This is a blog about music, photography, history, and culture.
These are photographs from my collection that tell a story about lost time and forgotten music.

Mike Brubaker
{ Click on the image to expand the photo }

The Royal Military Band of the Gold Coast, West Africa

12 October 2012

Music is often called the universal language, and in our modern world that may be true. But there was a time that music was an export product, and this postcard of the Royal Military Band of Kumasi, Gold Coast West Africa is a good example.  The band, dressed in British style military uniforms, represents the way European musical culture was exported to foreign colonies in the 19th century. These 25 African musicians pose with a standard mix of European brass and woodwind instruments along with western style drums. The original sepia tone photo has been crudely colorized with swatches of red on their caps, yellow on the brass instruments, and brown on their faces.

The Gold Coast, or Ghana as it is now known, was once part of the collection of British colonies in West Africa. This small country, just beneath the immense territory of French West Africa, is on the Gulf of Guinea and adjacent to the French colony of Ivory Coast. After the Dutch left in 1874, it was made into a British protectorate, but the native Ashanti people objected to the need for protection. This led to a conflict in 1900 known as the War of the Golden Stool in which the British prevailed and the Gold Coast became a British colony. Independence would have to wait until 1957.

The publisher was the Basel Mission Book Depot of Accra, a Christian mission organization started by German Protestants who first came to the Gold Coast in 1828. They recruited both Dutch and English missionaries and established schools for teaching various trades, including printing, to the native people. They were also important for compiling the first translations of African languages in the region.

The name Royal Military Band may refer to the Ashanti Royalty whose capital was the city of Kumasi , which is inland from the coastal city of Accra. If you look closely, some bandsmen have medals, and the drum has regimental markings, so I suspect these may be awards from that 1900 conflict, or perhaps from the earlier Boer war. The postcard was never mailed, but I believe, based on other sources, that it dates from around 1905.

I found this short video of the Ghana Police Band on parade in 2011. Their website describes a musical tradition that goes back to 1918, and there are now 5 regional police bands providing ceremonial and festival dance music in Ghana. I would imagine that the Royal Military Band of Kumasi had a very similar sound and marching style.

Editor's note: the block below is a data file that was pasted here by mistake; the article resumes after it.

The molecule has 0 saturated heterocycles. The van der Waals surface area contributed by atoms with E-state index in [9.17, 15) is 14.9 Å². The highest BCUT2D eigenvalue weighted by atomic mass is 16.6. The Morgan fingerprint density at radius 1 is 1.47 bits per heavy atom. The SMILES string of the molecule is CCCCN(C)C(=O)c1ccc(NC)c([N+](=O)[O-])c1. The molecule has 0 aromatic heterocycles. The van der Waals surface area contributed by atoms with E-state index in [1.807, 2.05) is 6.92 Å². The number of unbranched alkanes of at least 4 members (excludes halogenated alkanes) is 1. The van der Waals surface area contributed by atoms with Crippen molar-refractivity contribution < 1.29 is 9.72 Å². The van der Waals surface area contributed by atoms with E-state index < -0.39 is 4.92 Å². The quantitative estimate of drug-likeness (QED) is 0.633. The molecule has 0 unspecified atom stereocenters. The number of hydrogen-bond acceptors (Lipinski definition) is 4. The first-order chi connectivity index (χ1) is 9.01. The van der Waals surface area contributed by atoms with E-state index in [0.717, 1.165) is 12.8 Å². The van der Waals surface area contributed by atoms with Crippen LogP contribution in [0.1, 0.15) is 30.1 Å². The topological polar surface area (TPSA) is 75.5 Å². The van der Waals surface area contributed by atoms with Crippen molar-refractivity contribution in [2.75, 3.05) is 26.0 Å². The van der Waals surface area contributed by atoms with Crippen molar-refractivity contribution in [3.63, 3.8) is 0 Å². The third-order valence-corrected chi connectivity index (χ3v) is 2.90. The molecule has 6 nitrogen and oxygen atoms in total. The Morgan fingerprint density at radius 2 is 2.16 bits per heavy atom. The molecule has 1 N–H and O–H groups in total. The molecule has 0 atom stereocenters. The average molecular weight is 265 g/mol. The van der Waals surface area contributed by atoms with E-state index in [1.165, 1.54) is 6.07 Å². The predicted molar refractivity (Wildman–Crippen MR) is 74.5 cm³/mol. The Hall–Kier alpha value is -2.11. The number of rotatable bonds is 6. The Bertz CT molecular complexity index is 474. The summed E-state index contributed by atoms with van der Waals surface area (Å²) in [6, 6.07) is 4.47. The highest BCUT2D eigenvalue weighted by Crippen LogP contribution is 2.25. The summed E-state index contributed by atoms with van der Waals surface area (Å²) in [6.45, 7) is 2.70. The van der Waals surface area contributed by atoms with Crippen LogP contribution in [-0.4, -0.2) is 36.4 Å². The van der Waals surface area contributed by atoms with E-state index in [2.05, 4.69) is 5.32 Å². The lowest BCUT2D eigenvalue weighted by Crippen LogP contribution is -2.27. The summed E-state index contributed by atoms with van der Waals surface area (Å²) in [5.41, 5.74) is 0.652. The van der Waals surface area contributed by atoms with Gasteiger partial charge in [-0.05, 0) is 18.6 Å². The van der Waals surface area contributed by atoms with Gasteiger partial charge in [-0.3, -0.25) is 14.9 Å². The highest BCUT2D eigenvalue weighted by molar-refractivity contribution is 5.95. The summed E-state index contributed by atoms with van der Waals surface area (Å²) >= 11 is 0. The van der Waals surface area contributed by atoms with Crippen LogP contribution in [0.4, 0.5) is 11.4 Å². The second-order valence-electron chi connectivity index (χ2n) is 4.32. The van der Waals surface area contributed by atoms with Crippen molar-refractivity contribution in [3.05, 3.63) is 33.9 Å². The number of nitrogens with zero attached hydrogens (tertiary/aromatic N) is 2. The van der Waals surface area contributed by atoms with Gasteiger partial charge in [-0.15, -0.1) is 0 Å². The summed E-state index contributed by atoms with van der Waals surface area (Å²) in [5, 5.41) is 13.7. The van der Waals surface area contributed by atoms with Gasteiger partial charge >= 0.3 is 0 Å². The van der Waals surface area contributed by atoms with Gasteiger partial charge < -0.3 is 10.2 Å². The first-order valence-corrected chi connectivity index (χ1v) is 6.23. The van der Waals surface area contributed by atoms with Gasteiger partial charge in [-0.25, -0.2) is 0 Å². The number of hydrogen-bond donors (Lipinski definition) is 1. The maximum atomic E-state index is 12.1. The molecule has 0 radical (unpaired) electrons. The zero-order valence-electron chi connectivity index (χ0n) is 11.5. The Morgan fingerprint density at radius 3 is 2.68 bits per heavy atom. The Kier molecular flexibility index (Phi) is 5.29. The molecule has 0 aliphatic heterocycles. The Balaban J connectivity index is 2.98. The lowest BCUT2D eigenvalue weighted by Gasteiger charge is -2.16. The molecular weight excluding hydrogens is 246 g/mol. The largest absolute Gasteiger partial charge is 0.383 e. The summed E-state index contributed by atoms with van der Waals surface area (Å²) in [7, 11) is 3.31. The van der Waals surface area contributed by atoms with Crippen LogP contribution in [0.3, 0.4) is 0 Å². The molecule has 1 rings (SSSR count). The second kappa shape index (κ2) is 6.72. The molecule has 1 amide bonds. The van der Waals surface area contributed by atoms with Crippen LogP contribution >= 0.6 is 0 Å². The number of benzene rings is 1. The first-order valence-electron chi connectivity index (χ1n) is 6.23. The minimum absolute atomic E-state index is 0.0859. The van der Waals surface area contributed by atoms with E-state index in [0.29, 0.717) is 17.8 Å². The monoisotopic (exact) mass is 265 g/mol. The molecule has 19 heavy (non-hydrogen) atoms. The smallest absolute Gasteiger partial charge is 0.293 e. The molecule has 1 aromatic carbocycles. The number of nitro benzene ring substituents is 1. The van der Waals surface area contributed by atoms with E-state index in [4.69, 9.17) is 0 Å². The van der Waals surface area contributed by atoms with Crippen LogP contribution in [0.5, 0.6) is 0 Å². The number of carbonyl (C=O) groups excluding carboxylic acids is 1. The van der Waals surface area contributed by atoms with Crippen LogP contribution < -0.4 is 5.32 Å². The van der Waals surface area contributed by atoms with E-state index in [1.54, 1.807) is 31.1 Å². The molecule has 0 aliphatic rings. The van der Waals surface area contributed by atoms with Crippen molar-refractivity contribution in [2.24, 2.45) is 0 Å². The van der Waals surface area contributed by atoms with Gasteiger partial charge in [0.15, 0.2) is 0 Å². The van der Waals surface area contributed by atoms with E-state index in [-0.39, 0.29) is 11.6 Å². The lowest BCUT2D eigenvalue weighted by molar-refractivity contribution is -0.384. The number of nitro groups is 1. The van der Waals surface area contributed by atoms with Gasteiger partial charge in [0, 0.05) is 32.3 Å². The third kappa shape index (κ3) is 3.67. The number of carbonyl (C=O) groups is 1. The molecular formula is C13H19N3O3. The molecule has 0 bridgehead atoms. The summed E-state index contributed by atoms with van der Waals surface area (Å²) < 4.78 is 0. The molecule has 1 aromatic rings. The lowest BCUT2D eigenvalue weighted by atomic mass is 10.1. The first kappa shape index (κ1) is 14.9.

If you have been following my posts on this blog, you will recognize the theme in this next video which I hope you will watch. When I was preparing this story, I made an exciting discovery on YouTube of a video that combines this notion of exporting musical culture with the older tradition of teaching children to take up a musical instrument. It also comes from Ghana.

The Kopeyia School Brass Band is a music education project run by Jo Junghans , a German pianist and trombonist, who has traveled to a rural school in the village of Kopeyia in Ghana's Aflao region. In this next short video you can meet Sena, one of his students, who explains the value of being in the brass band.

My collection has many early photographs of bands very similar to this one from Kopeyia. But these antique photos of boys and girls with their music instruments are always frustrating because they are forever silent.

Now for the first time we can see and hear the enthusiasm of children just like them, and meet their young band leader too. As you listen and maybe read about Jo Junghans and his Kopeyia School Brass Band , you will understand how the dream of a children's brass band in Africa is no different from that same dream held by thousands of American, British, and European communities 100 years ago, that true culture begins with teaching children the love of music. This is the real truth of the universal language of music.

UPDATE:   As Jo Junghans explains in his comment below, the Kopeyia Brass Band is is an educational project about promoting peace through cultural exchange. By including their videos in this story, my intention was not meant to imply any connection to the colonial period other than geography.  The connection I would like to make is that the excitement these young people have for learning and performing music was undoubtedly shared by the many children pictured in my antique band photos. That zeal is the very essence of what makes music a world language.